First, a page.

Excess Cholesterol

by Kirstin Hendrickson

About Kirstin Hendrickson

Kirstin Hendrickson is a writer, teacher, coach, athlete and author of the textbook "Chemistry In The World." She's been teaching and writing about health, wellness and nutrition for more than 10 years. She has a Bachelor of Science in zoology, a Bachelor of Science in psychology, a Master of Science in chemistry and a doctoral degree in bioorganic chemistry.


While cholesterol is often vilified in the media for its role in cardiovascular disease, it's actually an important biomolecule that the human body's cells need in order to maintain health and wellness. Excess cholesterol in the diet and in the body, however, can be quite harmful, and having too much cholesterol is linked with increased incidence of arterial and heart disease.

Cholesterol's Role in Good Health

There are several important purposes of cholesterol in the body. First, the molecule is a lipid, meaning that it dissolves in fat. As such, explain Drs. Reginald Garrett and Charles Grisham in their book "Biochemistry," cholesterol can dissolve in the fatty membranes surrounding cells. There, the cholesterol helps to maintain appropriate rigidity of cell membranes. Additionally, the body uses cholesterol to make vitamin D. In the presence of sunlight, cells convert cholesterol in the skin to vitamin D.

Sources of Cholesterol

Body cells need cholesterol so much that they can obtain it in two ways--they can get it from the bloodstream, where it ends up after having been consumed, or they can make it from other molecules. Since cells can make their own cholesterol as necessary, high quantities of cholesterol in the diet almost always lead to excess cholesterol in the blood, and cells won't take up cholesterol in excess of their needs, meaning that excess cholesterol remains in the bloodstream.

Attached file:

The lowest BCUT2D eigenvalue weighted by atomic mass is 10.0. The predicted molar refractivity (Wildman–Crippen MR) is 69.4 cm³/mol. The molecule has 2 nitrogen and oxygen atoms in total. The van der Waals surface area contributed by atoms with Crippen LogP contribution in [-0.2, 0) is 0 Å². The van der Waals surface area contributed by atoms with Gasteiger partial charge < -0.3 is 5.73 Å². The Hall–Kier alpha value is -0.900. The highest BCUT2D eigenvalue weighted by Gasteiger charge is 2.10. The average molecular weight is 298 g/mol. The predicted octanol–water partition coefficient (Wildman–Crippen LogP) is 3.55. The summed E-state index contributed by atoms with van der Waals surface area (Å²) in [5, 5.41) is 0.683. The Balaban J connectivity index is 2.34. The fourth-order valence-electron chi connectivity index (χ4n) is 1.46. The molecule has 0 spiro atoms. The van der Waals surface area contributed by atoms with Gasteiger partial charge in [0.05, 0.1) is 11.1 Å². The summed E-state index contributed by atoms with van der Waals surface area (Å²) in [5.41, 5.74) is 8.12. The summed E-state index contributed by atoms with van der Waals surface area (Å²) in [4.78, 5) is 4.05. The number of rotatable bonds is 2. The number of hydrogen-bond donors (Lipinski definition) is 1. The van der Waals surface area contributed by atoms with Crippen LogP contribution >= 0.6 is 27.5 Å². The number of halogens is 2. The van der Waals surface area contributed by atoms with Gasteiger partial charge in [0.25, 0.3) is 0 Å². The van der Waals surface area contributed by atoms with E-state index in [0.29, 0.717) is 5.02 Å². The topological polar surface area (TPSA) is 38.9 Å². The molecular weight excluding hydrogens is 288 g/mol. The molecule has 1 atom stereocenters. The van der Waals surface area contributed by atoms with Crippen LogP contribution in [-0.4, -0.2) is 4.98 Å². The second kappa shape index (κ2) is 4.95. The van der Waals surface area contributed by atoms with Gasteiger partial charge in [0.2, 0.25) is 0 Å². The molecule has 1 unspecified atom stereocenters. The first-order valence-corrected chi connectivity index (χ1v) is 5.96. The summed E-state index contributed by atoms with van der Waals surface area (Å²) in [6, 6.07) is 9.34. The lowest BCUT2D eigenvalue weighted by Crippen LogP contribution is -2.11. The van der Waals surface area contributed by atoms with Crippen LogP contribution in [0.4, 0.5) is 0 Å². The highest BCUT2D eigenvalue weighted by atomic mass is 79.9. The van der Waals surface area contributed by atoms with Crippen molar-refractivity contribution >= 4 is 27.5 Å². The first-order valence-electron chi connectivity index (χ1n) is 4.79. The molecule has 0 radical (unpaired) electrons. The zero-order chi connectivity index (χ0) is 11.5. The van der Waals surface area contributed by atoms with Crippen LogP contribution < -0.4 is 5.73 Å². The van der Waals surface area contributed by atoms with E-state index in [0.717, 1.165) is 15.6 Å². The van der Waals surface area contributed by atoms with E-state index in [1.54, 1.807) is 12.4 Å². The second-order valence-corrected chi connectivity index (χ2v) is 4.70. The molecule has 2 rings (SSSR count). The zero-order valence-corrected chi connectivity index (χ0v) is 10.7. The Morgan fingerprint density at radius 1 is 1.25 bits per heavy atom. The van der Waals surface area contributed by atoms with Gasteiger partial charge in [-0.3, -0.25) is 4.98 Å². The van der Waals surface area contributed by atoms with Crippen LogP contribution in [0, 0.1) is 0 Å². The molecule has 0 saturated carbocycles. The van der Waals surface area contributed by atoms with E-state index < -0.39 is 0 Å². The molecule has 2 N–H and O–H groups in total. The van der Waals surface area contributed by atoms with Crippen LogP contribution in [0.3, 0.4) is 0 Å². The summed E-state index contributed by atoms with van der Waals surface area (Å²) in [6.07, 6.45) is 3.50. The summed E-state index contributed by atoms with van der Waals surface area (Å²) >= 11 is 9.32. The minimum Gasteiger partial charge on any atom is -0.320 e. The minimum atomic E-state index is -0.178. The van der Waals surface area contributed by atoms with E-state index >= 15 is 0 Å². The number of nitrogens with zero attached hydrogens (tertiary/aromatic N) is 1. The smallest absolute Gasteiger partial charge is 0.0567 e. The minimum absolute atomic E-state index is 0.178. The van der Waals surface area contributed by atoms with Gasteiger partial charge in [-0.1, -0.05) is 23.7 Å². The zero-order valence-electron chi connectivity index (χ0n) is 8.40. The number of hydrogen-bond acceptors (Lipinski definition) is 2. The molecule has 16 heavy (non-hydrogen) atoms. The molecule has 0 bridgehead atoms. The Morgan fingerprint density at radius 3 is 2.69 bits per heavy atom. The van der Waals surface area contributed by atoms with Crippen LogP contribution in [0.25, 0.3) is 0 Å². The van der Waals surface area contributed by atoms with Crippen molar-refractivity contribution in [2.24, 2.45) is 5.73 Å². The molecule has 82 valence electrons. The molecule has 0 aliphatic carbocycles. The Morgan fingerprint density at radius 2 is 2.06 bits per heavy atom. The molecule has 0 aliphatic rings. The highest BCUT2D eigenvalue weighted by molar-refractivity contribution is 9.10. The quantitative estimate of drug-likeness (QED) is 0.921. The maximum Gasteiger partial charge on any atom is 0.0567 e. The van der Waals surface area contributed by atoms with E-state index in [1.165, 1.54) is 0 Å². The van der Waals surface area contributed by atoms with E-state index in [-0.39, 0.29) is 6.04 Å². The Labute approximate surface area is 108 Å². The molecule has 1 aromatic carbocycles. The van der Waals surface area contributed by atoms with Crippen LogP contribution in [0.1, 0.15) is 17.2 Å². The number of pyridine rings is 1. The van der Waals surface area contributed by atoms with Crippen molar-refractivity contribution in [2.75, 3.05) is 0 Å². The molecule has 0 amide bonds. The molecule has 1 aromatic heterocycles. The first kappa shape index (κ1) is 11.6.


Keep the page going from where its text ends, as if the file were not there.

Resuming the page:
"Bad" vs. "Good" Cholesterol

Blood cholesterol falls into one of two categories, depending upon the direction in which the cholesterol is moving, explain Drs. Mary Campbell and Shawn Farrell in their book "Biochemistry." Cholesterol headed toward the body cells is packaged into LDL transporters, and is sometimes called "bad" cholesterol. Cholesterol headed toward the liver for disposal is packaged into HDL transporters, and is sometimes called "good" cholesterol. High LDL levels are associated with disease processes, while high HDL levels are not.


It's important to note that while many people think that there are two kinds of cholesterol--"good" and "bad"--in fact, there's only one kind, because cholesterol is a specific molecule, and has no subtypes. There are, however, two types of cholesterol transporters. Because LDL transporters carry cholesterol to the body cells, if the cells have plenty of cholesterol and won't take up any more from the blood, LDL-contained cholesterol can build up in the bloodstream, explains Dr. Lauralee Sherwood in her book "Human Physiology." This leads to disease.


When cholesterol builds up in the blood, it can end up forming plaque on arterial walls, notes Dr. Gary Thibodeau in his book "Anatomy and Physiology." This causes narrowing of the arteries, and can restrict blood flow through the vascular system. This is of particular concern when the narrowed arteries carry blood to the brain or to the heart itself. In addition, plaques can lead to hardening of the arteries, or atherosclerosis, which in turn increases risk of heart attack and stroke.

References (4)

  • “Biochemistry”; Reginald Garrett, Ph.D. and Charles Grisham, Ph.D.; 2007
  • “Biochemistry”; Mary Campbell, Ph.D. and Shawn Farrell, Ph.D.; 2005
  • “Human Physiology”; Lauralee Sherwood, Ph.D.; 2004
  • “Anatomy and Physiology”; Gary Thibodeau, Ph.D.; 2007

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This article reflects the views of the writer and does not necessarily reflect the views of Jillian Michaels or JillianMichaels.com.